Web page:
Digital health act DiGA

DiGA: A Year With Apps on Prescription in Germany

by Artur Olesch 11 minute read

How has the introduction of the Digital Health Act and certified health apps (DiGA) impacted primary care in Germany? Have patients benefited? Have physicians embraced the new therapy options? The Sidebar speaks to market experts, analyzes the first results, and outlines the big picture of a health system under transition.

The approval of the “Act to Improve Healthcare Provision through Digitalization and Innovation” (Digital Healthcare Act – DVG) on November 7, 2019, paved the way for apps on prescription in a health system with annual spending in excess of 410 billion Euros. It is still a system in its early stage of digitalization. The new law turned out to be a long-awaited spark that fired up a broader shift in healthcare. And even today its meaning goes far beyond a mere legislative amendment.

Technology transforms all industries. Now it’s the healthcare industry’s turn.

Regulations developed during the analog era must be reviewed and updated. The DVG states that “healthcare will be even more data-driven,” while “innovative care structures offer great opportunities for healthcare.”1  Nevertheless, only a few European countries have decided to redesign the legislative and reimbursement framework to get fit for the future. This has changed much since the COVID-19 pandemic exposed the vulnerabilities of the current healthcare architectures.

Implementation of apps on prescription in Germany provides many lessons. On the one hand, it confirms the critical success factors for adoption of novel technologies: political leadership and will, followed by open dialogue with all stakeholders, education, and close collaboration between innovators and healthcare providers. On the other hand, it exposes the pitfalls that can be avoided.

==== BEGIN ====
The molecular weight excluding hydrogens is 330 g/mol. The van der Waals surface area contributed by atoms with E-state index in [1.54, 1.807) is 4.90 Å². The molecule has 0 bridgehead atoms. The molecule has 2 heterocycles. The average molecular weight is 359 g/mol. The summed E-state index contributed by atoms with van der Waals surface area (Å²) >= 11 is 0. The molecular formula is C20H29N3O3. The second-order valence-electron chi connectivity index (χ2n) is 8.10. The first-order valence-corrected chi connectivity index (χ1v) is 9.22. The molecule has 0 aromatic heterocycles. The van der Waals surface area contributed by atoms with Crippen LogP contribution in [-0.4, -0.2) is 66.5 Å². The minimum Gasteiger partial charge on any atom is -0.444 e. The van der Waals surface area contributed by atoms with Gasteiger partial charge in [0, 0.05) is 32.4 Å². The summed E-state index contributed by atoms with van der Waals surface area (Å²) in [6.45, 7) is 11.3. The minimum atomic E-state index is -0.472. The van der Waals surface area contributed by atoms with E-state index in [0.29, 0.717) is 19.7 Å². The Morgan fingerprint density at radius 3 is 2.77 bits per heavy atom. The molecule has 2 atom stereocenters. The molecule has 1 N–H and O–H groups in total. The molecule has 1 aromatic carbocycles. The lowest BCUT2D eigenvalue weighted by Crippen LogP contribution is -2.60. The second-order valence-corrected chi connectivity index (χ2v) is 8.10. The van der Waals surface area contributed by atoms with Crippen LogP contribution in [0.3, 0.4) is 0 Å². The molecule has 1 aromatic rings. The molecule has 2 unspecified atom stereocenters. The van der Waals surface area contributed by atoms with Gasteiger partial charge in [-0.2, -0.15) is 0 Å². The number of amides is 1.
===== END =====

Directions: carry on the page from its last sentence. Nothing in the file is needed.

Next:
How an app becomes a patient’s trusted digital assistant

Starting from summer 2021, physicians can prescribe a certified DiGA to any of the 73 million statutory-insured German citizens. Among them are solutions developed to support the treatment of mental diseases, diabetes, migraine, insomnia, and obesity.2 To be listed in the DiGA directory—an official register of prescribable and reimbursable digital therapies—an app must pass evaluation by the Federal Institute for Drugs and Medical Devices (Bundesinstitut für Arzneimittel und Medizinprodukte, BfArM).3

According to the definition, DiGA is a medical device of risk class I or IIa used by a patient alone or together with a physician. It must support recognizing, monitoring, treating, or alleviating of diseases, injuries, or disabilities; DiGA is not an app that serves primary prevention.

The assessment process takes into account functionality, quality, data protection and security, and interoperability. (See the detailed guide.4) And most importantly — health benefits for patients backed by scientific evidence. Given that clinical trials are expensive and unaffordable, developers can apply for provisional listing in the directory. Under the so-called DiGA Fast-Track, they can deliver the required comparative studies results later, within the trial phase of one year. The manufacturer sets the price of an app but only for the first 12 months. Then it must be negotiated with the National Association of Statutory Health Insurance Funds.